Welcome to another instalment of my Making Coffee at Home series. After a brief diversion to look at coffee itself, I’ve returned to coffee-making techniques. So far, I’ve written simple guides for the cafetiere, Clever Dripper and AeroPress. In contrast, today’s Making Coffee at Home isn’t focused on a single method. Instead, I’m looking at the broad category of pour-over filters, any device where you pour water over coffee grounds and it filters through the bottom.
There are many filter devices out there, made from various materials (plastic, glass, ceramic and metal) with a wide variety of designs. Pour-over is also one of the oldest coffee-making methods: the Melitta Filter, for example, was patented in 1908, making it older than the cafetiere (1929). These days, probably the most commonly recognised are the Chemex (invented in 1941) and the much more recent Hario V60 (2004).
One of the reasons I’ve left pour-over until now is that, after espresso, it’s the method I’ve struggled with the most, giving up on it for long periods. Although you can get away with making pour-over using just a kettle, filter and filter papers, this is one method where having the extra kit really pays off.
Welcome to another instalment of my Coffee at Home series, where once again, I’m looking at coffee. The Coffee at Home series aims to provide simple, practical advice on making coffee at home, although I deviated from this in Part I of my look at coffee, where I talked about the concepts of direct trade and single-origin coffee. However, this was to set the scene for what I want to talk about today, which is some advice on what to look for when buying coffee.
When I started the Coffee Spot, back in 2012, my knowledge of coffee was very limited. To me, coffee was just coffee. However, I quickly realised that it was way more complicated than that, something which can be rather daunting when you’re dipping your toe into the world of speciality coffee for the first time and trying to order some coffee on-line from a speciality roaster. To help you out, I’ll be unpacking some of the terms that I now take for granted, but which back then I found rather baffling. Having introduced you to the concept of single-origins, I now want to talk about blends, which is how the majority of coffee is sold.
Welcome to today’s bonus Travel Spot. Exactly a year ago today, Amanda and I left Sunnyvale in the Bay Area, California, to catch Amtrak Train No. 6, the California Zephyr, at Emeryville Station. Roughly 60 hours and 4,000 km later, we reached our destination, Buffalo Grove, in the Chicago suburbs. This was part of a much larger, five-week trip that began in New Orleans, then saw me fly to Los Angeles so that I could take the Coast Starlight along the Pacific Coast to San Jose. From Chicago, I (eventually) flew home. One day I hope to write up the entire trip, but for now, I hope you enjoy the train ride!
The California Zephyr is a daily service between Emeryville (just across the bay from San Francisco) and Chicago, a scheduled journey of 51½ hours that crosses the Sierra Nevada and Rocky Mountains as well as both the Missouri and Mississippi Rivers as it makes its way west-to-east across roughly two-thirds of North America. It’s the longest I’ve been on a train, beating the 47 hours I spent on the Empire Builder from Chicago to Portland (Oregon) in 2015.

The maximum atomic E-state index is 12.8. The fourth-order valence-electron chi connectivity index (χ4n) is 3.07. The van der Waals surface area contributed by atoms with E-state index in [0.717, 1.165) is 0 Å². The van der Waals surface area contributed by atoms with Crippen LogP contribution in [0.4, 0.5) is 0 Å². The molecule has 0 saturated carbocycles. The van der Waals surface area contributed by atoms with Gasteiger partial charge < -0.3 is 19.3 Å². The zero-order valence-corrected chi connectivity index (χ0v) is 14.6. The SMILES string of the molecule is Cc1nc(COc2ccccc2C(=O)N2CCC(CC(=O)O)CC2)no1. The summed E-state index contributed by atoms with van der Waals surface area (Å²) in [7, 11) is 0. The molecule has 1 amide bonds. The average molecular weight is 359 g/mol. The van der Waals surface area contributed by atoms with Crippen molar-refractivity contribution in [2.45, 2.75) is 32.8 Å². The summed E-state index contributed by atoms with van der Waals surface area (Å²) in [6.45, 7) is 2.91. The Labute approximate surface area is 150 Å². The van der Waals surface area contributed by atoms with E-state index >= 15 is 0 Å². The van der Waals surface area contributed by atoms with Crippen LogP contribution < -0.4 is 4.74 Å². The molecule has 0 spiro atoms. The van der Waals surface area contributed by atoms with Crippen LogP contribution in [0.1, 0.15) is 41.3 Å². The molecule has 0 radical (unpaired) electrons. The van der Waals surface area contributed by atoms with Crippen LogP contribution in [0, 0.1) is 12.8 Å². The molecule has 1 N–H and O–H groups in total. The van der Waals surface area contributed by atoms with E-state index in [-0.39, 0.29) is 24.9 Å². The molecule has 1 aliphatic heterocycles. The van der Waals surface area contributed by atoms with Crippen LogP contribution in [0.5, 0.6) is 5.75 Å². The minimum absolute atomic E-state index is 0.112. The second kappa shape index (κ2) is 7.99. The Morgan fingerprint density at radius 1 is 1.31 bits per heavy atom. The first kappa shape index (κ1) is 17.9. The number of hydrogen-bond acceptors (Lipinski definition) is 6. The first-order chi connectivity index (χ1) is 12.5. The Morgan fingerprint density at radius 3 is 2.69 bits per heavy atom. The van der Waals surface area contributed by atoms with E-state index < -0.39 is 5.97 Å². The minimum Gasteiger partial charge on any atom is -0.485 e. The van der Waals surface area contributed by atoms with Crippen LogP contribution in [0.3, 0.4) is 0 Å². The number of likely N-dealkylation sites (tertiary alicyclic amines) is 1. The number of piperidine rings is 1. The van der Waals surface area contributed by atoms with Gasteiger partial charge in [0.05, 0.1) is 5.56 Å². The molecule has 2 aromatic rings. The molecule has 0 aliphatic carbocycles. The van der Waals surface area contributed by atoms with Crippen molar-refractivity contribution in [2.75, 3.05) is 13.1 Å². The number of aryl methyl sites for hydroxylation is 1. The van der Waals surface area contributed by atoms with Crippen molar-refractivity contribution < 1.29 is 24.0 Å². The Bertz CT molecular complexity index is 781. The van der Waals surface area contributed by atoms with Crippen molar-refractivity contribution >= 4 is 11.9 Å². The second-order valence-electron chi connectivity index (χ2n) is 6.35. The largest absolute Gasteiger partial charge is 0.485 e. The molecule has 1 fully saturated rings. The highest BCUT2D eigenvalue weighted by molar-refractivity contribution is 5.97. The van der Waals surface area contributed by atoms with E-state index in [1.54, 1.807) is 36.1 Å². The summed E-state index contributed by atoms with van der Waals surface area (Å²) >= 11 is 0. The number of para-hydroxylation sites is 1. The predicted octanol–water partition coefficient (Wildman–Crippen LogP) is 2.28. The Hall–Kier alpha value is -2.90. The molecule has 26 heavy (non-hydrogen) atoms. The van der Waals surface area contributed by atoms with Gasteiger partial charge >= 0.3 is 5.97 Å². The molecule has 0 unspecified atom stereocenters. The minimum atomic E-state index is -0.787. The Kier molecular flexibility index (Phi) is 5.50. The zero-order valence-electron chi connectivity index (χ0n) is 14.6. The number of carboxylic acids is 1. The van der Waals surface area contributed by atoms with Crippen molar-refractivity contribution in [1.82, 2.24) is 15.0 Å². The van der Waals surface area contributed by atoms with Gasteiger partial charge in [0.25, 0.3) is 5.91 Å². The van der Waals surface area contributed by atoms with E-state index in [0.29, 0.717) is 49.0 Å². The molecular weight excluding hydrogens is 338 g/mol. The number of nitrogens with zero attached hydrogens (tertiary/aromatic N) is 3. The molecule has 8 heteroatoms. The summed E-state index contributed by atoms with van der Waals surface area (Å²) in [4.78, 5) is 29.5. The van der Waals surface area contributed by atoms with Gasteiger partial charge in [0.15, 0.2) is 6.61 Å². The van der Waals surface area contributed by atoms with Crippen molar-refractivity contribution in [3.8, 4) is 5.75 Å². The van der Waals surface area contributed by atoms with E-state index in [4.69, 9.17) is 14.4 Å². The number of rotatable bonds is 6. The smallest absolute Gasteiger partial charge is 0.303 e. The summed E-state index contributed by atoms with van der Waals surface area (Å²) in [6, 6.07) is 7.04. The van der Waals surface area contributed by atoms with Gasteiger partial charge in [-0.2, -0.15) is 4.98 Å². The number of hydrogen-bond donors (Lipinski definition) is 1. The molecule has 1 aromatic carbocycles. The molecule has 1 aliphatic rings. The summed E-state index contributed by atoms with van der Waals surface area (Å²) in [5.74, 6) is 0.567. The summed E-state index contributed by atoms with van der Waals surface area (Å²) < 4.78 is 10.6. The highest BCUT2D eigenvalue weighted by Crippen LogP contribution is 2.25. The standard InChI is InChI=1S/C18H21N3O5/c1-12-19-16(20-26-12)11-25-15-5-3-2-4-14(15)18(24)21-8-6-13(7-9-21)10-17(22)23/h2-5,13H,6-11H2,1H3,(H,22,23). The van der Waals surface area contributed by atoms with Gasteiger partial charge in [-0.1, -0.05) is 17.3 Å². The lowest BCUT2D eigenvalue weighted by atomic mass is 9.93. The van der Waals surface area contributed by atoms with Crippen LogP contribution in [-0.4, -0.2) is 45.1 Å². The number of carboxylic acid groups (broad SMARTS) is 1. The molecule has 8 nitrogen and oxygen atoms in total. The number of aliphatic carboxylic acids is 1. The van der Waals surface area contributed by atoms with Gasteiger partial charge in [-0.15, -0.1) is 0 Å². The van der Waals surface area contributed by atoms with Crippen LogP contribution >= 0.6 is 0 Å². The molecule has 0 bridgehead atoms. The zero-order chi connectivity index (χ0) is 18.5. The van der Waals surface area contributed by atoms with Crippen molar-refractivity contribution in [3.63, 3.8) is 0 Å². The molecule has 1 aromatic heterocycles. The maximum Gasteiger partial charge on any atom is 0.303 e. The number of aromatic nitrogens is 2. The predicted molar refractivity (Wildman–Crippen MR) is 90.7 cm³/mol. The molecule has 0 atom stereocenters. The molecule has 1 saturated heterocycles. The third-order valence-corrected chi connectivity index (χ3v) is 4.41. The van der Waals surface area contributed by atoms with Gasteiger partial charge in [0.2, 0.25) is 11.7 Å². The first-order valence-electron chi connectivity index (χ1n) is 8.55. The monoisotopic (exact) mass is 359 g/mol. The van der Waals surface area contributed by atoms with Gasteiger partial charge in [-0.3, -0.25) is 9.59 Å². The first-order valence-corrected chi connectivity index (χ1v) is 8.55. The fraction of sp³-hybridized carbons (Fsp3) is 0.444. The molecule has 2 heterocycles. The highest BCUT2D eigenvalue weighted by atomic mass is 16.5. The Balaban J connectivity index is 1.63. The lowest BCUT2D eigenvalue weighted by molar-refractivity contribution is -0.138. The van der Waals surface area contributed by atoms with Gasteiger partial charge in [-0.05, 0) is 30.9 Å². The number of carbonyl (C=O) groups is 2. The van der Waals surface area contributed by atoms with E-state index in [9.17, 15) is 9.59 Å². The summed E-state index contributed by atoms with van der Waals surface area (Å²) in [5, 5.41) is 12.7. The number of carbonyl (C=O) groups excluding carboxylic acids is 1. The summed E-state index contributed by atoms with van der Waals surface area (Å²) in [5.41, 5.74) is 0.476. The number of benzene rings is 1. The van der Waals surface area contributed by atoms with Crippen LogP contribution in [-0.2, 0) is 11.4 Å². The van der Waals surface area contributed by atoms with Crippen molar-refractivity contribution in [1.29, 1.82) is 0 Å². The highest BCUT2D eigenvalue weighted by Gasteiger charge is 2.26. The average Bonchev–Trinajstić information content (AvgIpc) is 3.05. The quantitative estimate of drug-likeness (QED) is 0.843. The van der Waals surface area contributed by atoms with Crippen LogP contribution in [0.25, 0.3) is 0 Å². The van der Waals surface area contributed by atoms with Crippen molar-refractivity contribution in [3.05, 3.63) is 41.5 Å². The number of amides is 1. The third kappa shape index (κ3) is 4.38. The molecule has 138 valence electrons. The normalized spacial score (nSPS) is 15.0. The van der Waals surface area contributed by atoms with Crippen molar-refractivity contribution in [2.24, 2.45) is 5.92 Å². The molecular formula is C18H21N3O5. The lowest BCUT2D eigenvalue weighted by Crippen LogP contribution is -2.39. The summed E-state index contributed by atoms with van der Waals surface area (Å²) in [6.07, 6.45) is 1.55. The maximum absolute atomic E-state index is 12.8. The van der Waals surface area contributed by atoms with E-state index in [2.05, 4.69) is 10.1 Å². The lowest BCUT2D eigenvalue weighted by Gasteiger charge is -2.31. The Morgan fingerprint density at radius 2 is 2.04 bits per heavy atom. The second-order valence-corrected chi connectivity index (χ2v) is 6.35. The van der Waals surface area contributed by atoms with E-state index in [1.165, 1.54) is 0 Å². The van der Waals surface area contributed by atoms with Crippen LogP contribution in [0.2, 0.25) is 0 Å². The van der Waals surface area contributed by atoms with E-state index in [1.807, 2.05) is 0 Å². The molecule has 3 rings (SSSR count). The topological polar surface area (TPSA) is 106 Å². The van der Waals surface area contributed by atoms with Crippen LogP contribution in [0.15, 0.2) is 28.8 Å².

Welcome to another instalment of my Coffee at Home series. I began by focusing on brewing methods, with simple guides to the cafetiere, Clever Dripper and AeroPress. I’ve also written about equipment, such as grinders and scales. However, there’s something else I want to talk about. No matter how good your equipment is, how much you perfect your technique, there’s one thing it can’t fix, and that’s the quality of the coffee.
It’s easy to assume that everyone knows about coffee, but there was a point, before I started the Coffee Spot, when I knew very little. I clearly remember the sense of bewilderment when I first walked into a speciality coffee shop (Edinburgh’s Brew Lab), looked at the menu and realised that I had no idea what it was trying to tell me.
I’ll also say, from the outset, that if you are happy with the coffee you are currently buying/making, then that’s fine. Don’t let me, or anyone else, tell you otherwise. However, if you are dipping your toe into the world of speciality coffee for the first time and are wondering what tasting notes, varietals and processing are all about, then this is the post for you.
Today’s Saturday Supplement is inspired by Mike Stanbridge, who suggested in a tweet that I should write about my coffee making methods and routine. Initially I dismissed it, feeling it would be boring, but I’ve had a rethink and, now that I’ve written it, you can decide for yourself. Who’s right: Mike or me?
The change of mind came about because of what else but COVID-19. I was thinking about people’s routines, particularly those new to working from home/working remotely, something I’ve been doing for over 10 years. So, I thought, I could write about my daily routine in the hope that it would help some people. What stopped me was the initial thought that it had nothing to do with coffee. The Coffee Spot is, after all, a blog about coffee (and travel, if you count the Travel Spot). However, the more I thought about it, the more I realised that my daily routine is my coffee routine. Hence the change of heart.
Of course, this post comes with the usual caveat. What works for me won’t necessarily work for you. Take what inspires you in this post, make it your own and feel free to ignore the rest!